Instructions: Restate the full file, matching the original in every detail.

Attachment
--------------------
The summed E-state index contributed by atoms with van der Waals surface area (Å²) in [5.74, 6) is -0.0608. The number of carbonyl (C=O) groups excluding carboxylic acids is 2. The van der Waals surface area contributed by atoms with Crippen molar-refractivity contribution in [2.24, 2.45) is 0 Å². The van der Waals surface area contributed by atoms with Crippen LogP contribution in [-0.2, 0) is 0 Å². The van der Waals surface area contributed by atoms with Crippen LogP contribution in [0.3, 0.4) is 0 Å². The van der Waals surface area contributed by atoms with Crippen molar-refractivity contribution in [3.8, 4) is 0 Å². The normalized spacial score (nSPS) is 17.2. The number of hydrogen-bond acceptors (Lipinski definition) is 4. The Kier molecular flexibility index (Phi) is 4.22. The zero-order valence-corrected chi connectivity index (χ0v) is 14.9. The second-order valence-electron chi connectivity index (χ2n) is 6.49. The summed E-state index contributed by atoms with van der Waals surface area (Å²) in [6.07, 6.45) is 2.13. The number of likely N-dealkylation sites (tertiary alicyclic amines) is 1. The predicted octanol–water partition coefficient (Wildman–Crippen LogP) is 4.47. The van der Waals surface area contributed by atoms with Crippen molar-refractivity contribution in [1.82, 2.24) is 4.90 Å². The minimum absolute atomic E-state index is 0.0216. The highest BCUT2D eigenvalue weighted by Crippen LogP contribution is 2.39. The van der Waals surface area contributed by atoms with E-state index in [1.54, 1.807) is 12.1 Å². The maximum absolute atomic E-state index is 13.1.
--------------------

The summed E-state index contributed by atoms with van der Waals surface area (Å²) in [5.74, 6) is -0.0608. The number of carbonyl (C=O) groups excluding carboxylic acids is 2. The van der Waals surface area contributed by atoms with Crippen molar-refractivity contribution in [2.24, 2.45) is 0 Å². The van der Waals surface area contributed by atoms with Crippen LogP contribution in [-0.2, 0) is 0 Å². The van der Waals surface area contributed by atoms with Crippen LogP contribution in [0.3, 0.4) is 0 Å². The van der Waals surface area contributed by atoms with Crippen molar-refractivity contribution in [3.8, 4) is 0 Å². The normalized spacial score (nSPS) is 17.2. The number of hydrogen-bond acceptors (Lipinski definition) is 4. The Kier molecular flexibility index (Phi) is 4.22. The zero-order valence-corrected chi connectivity index (χ0v) is 14.9. The second-order valence-electron chi connectivity index (χ2n) is 6.49. The summed E-state index contributed by atoms with van der Waals surface area (Å²) in [6.07, 6.45) is 2.13. The number of likely N-dealkylation sites (tertiary alicyclic amines) is 1. The predicted octanol–water partition coefficient (Wildman–Crippen LogP) is 4.47. The van der Waals surface area contributed by atoms with Crippen molar-refractivity contribution in [1.82, 2.24) is 4.90 Å². The minimum absolute atomic E-state index is 0.0216. The highest BCUT2D eigenvalue weighted by Crippen LogP contribution is 2.39. The van der Waals surface area contributed by atoms with E-state index in [1.54, 1.807) is 12.1 Å². The maximum absolute atomic E-state index is 13.1.